Postponement of the election date in Poland – once again?

Paulina Jabłońska

In November 2022, as the most paramount issue in Polish electoral law, one would mention the postponement of the date for local elections. Under the current electoral calendar, these elections are set to take place in autumn 2023. However, because parliamentary elections are also planned for this time, the ruling party believes that we should postpone the date of local elections. A question worth considering here is as follows: whether, and if so, how does this idea relate to the long-term impacts of COVID-19 on electoral law?

First, the entire background should be briefly outlined. A few months ago the idea of postponing municipal elections was raised in the public debate. According to the ruling party, the ‘date clash’ of parliamentary and local elections in autumn 2023 might cause several complications related to the organisation and financing of both elections. For this reason, representatives of the ruling party announced a draft of an act to resolve the difficulties entailed by the aforementioned ‘date clash’. The political proposal was based on the following assumption: since the date for parliamentary elections is determined by the Polish Constitution and the date for local elections is not, the date for municipal elections should be moved rather than the parliamentary one. This idea took hold to the extent that the statute on extending the term of office of local government bodies was adopted by the Sejm (the lower chamber of Polish parliament) on 29 September 2022. It allows for a one-time extension of the term of office of local government bodies until 30 April 2024. However, postponement of the local election date has not yet occurred; the legislative process is ongoing. On 27 October 2022 the Senate (the upper chamber of Polish parliament) adopted a resolution rejecting the act in its entirety, while on 4 November 2022 the Sejm expressed its opposition vis a vis this resolution by an absolute majority of votes in the presence of at least half the statutory number of Sejm members. So, currently we have to wait for the information about reaction of the President. Under the Polish Constitution, there are three possibilities i.e. the President 1) will sign the statute, 2) will return the statute to the Sejm (presidential veto), 3) will submit an application to the Constitutional Tribunal to examine the constitutionality of the statute.

It is also worth presenting to outline  briefly the legal and social background to the motion to change the date of local elections. The first remark regarding this should be that there is no time limit in the Constitution for local elections, as there is for parliamentary and presidential elections. The second remark should be about a constitutional standard concerning the principle of tenure and, as a consequence, the possibility of shortening or extending the term of office. According to the Case-Law of Polish Constitutional Tribunal (case K 17/98), modifying the term of office (in the form of shortening or extending) is possible with regard to local elections, but it cannot be done by parliament arbitrarily. The legislative branch is limited here by the principle of proportionality. This is why the current idea of changing local election term raises concerns. According to some experts, there is no sufficient justification for this change.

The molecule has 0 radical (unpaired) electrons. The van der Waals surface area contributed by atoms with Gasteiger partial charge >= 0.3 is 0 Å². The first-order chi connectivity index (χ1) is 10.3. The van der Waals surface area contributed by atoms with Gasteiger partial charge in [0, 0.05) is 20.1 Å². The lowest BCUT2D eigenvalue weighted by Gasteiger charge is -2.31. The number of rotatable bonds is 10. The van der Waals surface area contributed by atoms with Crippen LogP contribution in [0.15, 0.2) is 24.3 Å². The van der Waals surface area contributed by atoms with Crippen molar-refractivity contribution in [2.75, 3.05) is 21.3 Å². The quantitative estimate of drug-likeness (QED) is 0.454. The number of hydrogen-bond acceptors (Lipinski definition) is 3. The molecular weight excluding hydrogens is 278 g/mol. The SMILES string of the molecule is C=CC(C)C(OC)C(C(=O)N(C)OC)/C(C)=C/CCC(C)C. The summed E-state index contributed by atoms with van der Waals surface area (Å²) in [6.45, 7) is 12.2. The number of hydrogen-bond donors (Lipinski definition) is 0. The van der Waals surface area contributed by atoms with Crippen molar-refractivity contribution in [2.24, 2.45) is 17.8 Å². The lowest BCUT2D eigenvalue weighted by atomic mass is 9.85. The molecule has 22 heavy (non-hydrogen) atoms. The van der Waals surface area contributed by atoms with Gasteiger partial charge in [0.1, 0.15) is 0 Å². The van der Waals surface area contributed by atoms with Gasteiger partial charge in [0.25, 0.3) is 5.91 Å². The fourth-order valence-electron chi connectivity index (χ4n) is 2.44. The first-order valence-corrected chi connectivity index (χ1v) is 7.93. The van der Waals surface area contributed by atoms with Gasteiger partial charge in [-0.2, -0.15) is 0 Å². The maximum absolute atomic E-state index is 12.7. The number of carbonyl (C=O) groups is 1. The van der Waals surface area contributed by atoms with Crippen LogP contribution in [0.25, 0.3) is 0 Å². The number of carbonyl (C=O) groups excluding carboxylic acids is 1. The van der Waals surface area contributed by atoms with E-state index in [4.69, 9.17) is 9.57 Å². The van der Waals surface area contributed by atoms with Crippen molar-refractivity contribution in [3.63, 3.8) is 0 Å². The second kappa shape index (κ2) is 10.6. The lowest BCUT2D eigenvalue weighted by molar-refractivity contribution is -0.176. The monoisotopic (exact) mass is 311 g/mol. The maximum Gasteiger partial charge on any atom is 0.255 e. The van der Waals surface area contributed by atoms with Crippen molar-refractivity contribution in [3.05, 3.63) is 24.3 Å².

As a consequence, the problem of violation of constitutional principle of tenure appears here. It is worth emphasising that despite the fact that this is yet another Polish election (after the 2020 presidential elections) that may be postponed in violation of the Constitution, there has been no real reaction in society. The discussion has been going on for several months and perceptible protests from citizens are absent.

But why do we discuss it? What is the link between the postponement of local elections and the question of the long-term impacts of COVID-19 on the Polish electoral system? I would like to point out certain attitudes in the public sphere, both among politicians (members of parliament) and citizens. Unconstitutional postponement of the 2020 presidential elections established a dangerous precedent. Its acceptance, both on the legal (i.e. resolutions of the State Electoral Commission and the Supreme Court) and social level is the genesis of the current actions of the ruling party concerning local elections. The organisation of the presidential elections during the pandemic and what happened afterwards showed politicians that in Poland, public authorities can unlawfully postpone elections. So what can stop them from postponing elections once again?

In conclusion, I would like to make two remarks. The first is that I am afraid that the level of indifference to changing the rules of the game when the game is in progress in Poland is increasing. My second remark is that this can be proper example to demonstrate the negative long-term effects of COVID-19 not only on Polish electoral law, but also on the rule of law as a whole in Poland. 

November 2022


The views expressed above belong to the author and do not necessarily represent the views of the Centre for Social Sciences.